So it’s more of the setting up, and then having to reset it and reshoot that makes it complex?
Yeah, and figuring out all the kinks and getting it to as near-perfect as it can be. And once that’s figured out, that’s the hard bit done. Then we put the actor on the line and say, “go for it!”
What’s the biggest misconception people have about stunt people?
That we’re all daredevils! Or adrenaline junkies. I think back in the day that was probably the case, because stunt people generally came from a military background because they were good with weapons and explosives, which were a big part of a lot of movie making back in the day. Either that or they came from a cowboy background, because a lot of movies were Westerns. They rode horses and drove cattle. There was a sort of macho vibe back in the day, and that carries through a little bit today.
But I often find that nowadays you get people that come from a film-making background, and who have just found a different way to tell a story or enjoy the physical side of it. And you get stunt coordinators who work with aeronautical engineers to figure out how to, for example, flip this car 360 degrees and have it land back on its wheels again. So it’s much more of a science in that respect than people think it is.
Who were your inspirations or role models in the industry?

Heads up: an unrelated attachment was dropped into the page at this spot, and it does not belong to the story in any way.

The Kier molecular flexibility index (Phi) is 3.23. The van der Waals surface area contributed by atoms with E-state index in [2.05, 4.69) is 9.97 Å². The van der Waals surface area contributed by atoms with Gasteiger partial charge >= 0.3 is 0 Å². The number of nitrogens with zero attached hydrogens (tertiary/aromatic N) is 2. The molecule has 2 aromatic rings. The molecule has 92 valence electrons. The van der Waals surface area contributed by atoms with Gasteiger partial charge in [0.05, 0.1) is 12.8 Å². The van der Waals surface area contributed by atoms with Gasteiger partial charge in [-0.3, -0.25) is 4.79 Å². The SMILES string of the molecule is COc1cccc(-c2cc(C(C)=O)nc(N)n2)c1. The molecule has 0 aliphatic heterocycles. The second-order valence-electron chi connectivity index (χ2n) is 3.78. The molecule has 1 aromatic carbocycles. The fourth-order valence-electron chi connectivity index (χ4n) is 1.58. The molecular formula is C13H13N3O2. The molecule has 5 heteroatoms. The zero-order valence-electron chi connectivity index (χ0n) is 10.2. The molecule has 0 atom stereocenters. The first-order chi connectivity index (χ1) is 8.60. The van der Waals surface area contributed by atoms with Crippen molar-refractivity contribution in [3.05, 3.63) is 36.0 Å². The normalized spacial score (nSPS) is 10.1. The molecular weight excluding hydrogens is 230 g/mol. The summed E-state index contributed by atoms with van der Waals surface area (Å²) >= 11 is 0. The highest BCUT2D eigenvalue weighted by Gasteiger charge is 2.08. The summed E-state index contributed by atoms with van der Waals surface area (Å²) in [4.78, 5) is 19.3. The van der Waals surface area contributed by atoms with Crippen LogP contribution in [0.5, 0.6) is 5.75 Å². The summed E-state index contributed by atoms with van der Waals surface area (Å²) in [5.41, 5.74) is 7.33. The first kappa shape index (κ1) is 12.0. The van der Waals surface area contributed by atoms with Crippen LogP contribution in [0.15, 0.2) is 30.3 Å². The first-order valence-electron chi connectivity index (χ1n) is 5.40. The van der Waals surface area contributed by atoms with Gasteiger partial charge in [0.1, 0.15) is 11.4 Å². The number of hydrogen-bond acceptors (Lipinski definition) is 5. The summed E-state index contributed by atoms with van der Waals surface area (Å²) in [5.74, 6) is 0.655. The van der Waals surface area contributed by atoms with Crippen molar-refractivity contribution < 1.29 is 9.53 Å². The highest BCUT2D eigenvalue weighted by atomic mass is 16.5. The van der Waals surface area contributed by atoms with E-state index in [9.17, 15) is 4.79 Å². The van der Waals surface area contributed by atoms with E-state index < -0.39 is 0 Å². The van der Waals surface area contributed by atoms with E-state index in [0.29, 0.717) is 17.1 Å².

I don’t think growing up I had a role model in the stunt industry because I didn’t know the industry existed. And even in my early years coming up in the ranks in the stunt industry, there were very few women doing it at a high level in Australia.
I think strong female characters in films are probably the characters that I gravitate towards now when I’m making decisions about which roles to take on.
Will you be working with Margot Robbie or Brie Larson again soon?
I am currently working with Margot Robbie. I can’t tell you the name of the movie, but it’s not hard to figure out. (Laughs) I enjoy revisiting working relationships and I love working with Margot.
What about Evangeline Lilly?
She’s just finished a series in Canada, but there were no stunts for her on that one. We’ll see what’s next, but I’d love to work with her again. It’s been a long working relationship with Evangeline. The first film I did with her was in 2011 when we started on The Hobbit. We spent the better part of three years filming those films and shot those pretty much back-to-back.
How do you think stunt work will evolve as action movies become bigger and bigger?
That’s a good question. It’s a bit of a controversial one because the more technology that we can use and the better that CG gets, the less stunt performers have to do practically, which is a pro and a con. It means that technically there’s less work, but it also expands the realm of possibility for the action that we can create.
I think some are concerned that it’s a dying job, but I totally disagree. The audience can tell the difference, so I think technology is just going to inform and enhance what we do and expand our longevity in the industry.